X-Men titles: the preview for Excalibur #2 convinced me that Marvel actually stopped publishing all X-Men titles after Grant Morrison's final issue. If you see any X-Men titles on the shelf, you're almost certainly hallucinating. Whatever you do, for God's sake, don't attempt to read one of them...
Amazing Spider-Man: so, Straczynski has already messed up Spidey's origin, made the existence of Spider-man redundant with the "return" of Uncle Ben, and now looks set to undo the Gwen Stacy death in some way...is it just me, or does this guy just not understand why Spider-Man works so well as a character (and I don't actually like Spider-Man...)
Marvel Age Hulk: FINALLY!!! A Hulk comic I can actually sell to kids! But this really should have been out at the time the Hulk movie came out...instead of the 25 cent comic featuring an attempted rape in which the Hulk didn't actually appear...yeah, parents were real pleased when they took that one home...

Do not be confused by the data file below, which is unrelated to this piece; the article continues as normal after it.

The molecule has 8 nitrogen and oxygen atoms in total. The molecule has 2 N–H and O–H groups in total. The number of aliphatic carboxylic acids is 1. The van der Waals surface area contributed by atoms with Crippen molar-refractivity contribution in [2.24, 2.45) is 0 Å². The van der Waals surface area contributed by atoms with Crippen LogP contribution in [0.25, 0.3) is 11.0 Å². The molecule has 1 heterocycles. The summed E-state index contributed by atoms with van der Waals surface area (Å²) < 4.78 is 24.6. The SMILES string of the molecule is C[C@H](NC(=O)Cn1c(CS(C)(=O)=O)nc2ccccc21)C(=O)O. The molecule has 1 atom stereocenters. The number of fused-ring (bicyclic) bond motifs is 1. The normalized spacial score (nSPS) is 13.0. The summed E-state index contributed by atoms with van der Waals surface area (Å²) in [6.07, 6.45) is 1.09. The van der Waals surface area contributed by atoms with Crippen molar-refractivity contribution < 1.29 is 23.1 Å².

Avengers titles: Just can't bring myself to care...Frankly, I'm half surprised they're even still publishing any Avengers titles.
Warlock by anyone other than Jim Starlin=bad idea. Warlock by Jim Starlin=not very good idea anyway, but still better than Warlock by anyone else.
She-Hulk, despite it's problems, is rapidly turning into the best book Marvel publishes...and dig that cover
Batman titles are in the middle of a long, multi-part cross-over. Wake me when it's done. Too bad they have to drag Gotham Central into it as well...